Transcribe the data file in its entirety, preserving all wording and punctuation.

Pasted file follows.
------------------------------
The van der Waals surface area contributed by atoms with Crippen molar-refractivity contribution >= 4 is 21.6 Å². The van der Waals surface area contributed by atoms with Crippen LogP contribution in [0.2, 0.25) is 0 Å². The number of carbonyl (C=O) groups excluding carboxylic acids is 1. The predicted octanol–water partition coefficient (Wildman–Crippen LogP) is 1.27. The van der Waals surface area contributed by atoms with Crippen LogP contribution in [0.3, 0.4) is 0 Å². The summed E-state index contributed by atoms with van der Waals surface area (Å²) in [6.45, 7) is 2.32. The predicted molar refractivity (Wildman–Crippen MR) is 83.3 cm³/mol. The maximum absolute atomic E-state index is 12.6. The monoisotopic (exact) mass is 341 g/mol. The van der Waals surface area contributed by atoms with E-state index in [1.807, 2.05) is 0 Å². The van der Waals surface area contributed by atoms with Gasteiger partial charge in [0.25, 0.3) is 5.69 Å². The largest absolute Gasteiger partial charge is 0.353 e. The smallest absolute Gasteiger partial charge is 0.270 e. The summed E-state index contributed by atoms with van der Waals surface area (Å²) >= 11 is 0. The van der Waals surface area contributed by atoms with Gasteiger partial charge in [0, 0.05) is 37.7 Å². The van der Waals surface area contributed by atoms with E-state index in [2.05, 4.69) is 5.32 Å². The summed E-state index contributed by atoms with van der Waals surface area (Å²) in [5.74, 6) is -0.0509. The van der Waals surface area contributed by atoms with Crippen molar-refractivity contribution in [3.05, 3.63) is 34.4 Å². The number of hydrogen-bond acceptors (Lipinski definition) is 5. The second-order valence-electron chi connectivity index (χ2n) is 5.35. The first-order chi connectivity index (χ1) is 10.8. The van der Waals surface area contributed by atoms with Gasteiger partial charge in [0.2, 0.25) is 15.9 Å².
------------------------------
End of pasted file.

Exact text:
The van der Waals surface area contributed by atoms with Crippen molar-refractivity contribution >= 4 is 21.6 Å². The van der Waals surface area contributed by atoms with Crippen LogP contribution in [0.2, 0.25) is 0 Å². The number of carbonyl (C=O) groups excluding carboxylic acids is 1. The predicted octanol–water partition coefficient (Wildman–Crippen LogP) is 1.27. The van der Waals surface area contributed by atoms with Crippen LogP contribution in [0.3, 0.4) is 0 Å². The summed E-state index contributed by atoms with van der Waals surface area (Å²) in [6.45, 7) is 2.32. The predicted molar refractivity (Wildman–Crippen MR) is 83.3 cm³/mol. The maximum absolute atomic E-state index is 12.6. The monoisotopic (exact) mass is 341 g/mol. The van der Waals surface area contributed by atoms with E-state index in [1.807, 2.05) is 0 Å². The van der Waals surface area contributed by atoms with Gasteiger partial charge in [0.25, 0.3) is 5.69 Å². The largest absolute Gasteiger partial charge is 0.353 e. The smallest absolute Gasteiger partial charge is 0.270 e. The summed E-state index contributed by atoms with van der Waals surface area (Å²) >= 11 is 0. The van der Waals surface area contributed by atoms with Gasteiger partial charge in [0, 0.05) is 37.7 Å². The van der Waals surface area contributed by atoms with E-state index in [2.05, 4.69) is 5.32 Å². The summed E-state index contributed by atoms with van der Waals surface area (Å²) in [5.74, 6) is -0.0509. The van der Waals surface area contributed by atoms with Crippen molar-refractivity contribution in [3.05, 3.63) is 34.4 Å². The number of hydrogen-bond acceptors (Lipinski definition) is 5. The second-order valence-electron chi connectivity index (χ2n) is 5.35. The first-order chi connectivity index (χ1) is 10.8. The van der Waals surface area contributed by atoms with Gasteiger partial charge in [0.2, 0.25) is 15.9 Å².